The tall cabinets were also white and she could tell that they had been painted with several thick coats over the years. Several of the cupboard doors had handles that didn't match, the curtains white with green checks, and fuzzy white little balls trimmed the bottom of each panel. It wasn’t pretty, but it was clean. It would be nice to get in and start cooking again. It had been a long time since she had a place where she could actually make a nutritious meal for herself and the children.

She missed her own kitchen and the fun she had with the children cooking and baking together. God willing, they would once again have a home of their own, a safe home of their own.

Maggie was walking out now and Paige hurried up to follow. They walked down the hall and Maggie pointed out the rooms here and there.

“This is where we have the counseling sessions. They are every morning at 10:00,” she said.

Paige quickly looked through the window and noticed there was a ‘C’ on the door. C for counseling, right! Paige thought committing it to memory.

“The kids will be in the playroom down the hall while you are in class,” Maggie explained.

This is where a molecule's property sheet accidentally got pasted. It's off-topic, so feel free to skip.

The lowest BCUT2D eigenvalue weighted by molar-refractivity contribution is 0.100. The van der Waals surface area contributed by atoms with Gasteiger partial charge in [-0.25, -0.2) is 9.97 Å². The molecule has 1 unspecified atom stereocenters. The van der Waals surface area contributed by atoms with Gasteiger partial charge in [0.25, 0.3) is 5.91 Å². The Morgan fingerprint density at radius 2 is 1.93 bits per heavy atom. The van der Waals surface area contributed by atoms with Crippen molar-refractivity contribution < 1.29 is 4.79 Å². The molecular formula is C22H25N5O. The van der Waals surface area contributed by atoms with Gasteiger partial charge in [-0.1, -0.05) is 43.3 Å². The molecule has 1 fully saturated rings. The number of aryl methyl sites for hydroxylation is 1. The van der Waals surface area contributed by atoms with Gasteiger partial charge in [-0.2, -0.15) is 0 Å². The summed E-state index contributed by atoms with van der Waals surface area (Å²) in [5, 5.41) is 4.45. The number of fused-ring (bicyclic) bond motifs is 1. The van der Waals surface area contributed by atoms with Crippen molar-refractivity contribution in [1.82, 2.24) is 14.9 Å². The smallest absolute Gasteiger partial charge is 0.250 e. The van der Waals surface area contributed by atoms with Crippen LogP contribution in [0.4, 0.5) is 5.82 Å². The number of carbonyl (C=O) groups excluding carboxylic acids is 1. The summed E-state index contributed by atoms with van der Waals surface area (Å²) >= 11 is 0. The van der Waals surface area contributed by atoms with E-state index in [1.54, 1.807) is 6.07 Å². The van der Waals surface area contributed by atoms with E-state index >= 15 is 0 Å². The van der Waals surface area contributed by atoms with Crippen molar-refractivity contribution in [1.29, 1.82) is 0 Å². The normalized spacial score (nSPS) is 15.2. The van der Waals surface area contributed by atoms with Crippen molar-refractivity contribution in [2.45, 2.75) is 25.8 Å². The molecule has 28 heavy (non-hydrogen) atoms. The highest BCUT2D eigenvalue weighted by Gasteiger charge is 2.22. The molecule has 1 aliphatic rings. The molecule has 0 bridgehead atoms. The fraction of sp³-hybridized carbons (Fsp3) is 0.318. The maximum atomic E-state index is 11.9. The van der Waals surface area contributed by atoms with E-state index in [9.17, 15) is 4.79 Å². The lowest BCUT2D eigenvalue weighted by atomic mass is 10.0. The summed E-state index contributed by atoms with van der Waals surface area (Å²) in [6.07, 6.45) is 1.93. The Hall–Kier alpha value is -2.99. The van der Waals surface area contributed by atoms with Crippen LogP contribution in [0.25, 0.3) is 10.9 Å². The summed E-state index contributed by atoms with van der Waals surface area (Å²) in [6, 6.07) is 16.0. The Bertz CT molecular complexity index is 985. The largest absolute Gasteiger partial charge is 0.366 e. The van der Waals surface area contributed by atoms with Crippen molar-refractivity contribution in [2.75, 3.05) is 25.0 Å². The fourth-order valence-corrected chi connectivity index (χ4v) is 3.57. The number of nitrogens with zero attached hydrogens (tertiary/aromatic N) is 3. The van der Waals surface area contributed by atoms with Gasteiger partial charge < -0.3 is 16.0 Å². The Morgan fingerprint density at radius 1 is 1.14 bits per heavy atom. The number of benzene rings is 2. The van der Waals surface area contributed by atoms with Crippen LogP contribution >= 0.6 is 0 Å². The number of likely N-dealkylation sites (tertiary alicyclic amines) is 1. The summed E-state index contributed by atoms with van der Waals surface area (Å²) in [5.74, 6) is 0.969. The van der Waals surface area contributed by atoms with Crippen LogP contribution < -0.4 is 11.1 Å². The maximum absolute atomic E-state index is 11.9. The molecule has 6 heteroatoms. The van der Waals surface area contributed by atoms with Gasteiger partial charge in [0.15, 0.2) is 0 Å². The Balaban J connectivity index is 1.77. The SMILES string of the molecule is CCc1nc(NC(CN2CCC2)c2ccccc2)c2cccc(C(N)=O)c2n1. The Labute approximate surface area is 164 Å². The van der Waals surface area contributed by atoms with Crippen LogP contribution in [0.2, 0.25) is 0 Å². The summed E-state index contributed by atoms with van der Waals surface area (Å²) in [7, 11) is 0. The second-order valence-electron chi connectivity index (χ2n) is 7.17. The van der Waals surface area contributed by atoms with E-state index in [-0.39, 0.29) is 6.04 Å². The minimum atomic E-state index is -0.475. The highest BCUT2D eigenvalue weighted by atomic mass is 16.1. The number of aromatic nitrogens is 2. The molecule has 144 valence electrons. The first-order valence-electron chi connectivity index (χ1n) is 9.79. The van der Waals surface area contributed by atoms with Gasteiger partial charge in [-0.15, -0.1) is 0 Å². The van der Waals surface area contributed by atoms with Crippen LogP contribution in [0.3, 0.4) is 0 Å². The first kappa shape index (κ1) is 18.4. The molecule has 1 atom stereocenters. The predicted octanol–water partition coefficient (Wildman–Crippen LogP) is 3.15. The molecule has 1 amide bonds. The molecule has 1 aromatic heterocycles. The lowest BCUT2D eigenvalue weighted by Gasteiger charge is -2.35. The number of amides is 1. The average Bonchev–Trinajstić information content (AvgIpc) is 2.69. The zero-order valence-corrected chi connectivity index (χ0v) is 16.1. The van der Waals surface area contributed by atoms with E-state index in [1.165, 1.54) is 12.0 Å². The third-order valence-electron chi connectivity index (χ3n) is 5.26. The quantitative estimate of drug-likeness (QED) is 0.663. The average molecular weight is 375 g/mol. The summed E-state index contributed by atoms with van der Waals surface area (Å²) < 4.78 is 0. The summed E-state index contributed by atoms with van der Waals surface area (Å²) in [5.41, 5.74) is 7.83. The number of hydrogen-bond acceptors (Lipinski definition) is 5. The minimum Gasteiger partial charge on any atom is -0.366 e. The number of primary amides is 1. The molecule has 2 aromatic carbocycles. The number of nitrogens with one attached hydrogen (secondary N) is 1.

Continuing down the hall, she went to the French doors and opened them.

“This is the movie room. We show movies on Friday nights for the women and Saturday mornings for the children. The movies for this week are Sleepless in Seattle and Balto. We also have popcorn and pop for the kids. It’s a great way to bring a little normalcy back into their little lives.” Maggie talked happily and with lots of enthusiasm as they finished the tour.

“You know, Paige, you did the right thing in coming here. We know it is very difficult right now, but once you get settled and find a job, I know you and the children will happy. Seattle is a great place, a little wet, but that is part of the beauty.” Maggie smiled warmly at Paige.

“I know, Maggie. Thank you so much for allowing us to come here. We need a safe...” Paige swallowed and choked back the tears that threatened to fall. “ to call our own.”

Paige was exhausted after that long drive and looked forward to getting upstairs to their room so she could bathe the children and take a long hot shower herself. She made the sixteen hour trip in one day not wanting to stop and give her ex the opportunity to find her. The children came running down the hall with pictures waving above their heads and paint all over their hands and faces.

“We painted pretty pictures for you, momma!” Melissa yelled out so she could be the first to share.

“Yea, picture for you, momma. Pretty.” Brad gave the picture to Paige and then slipped his little hand into hers as he moved behind her hiding himself behind her legs.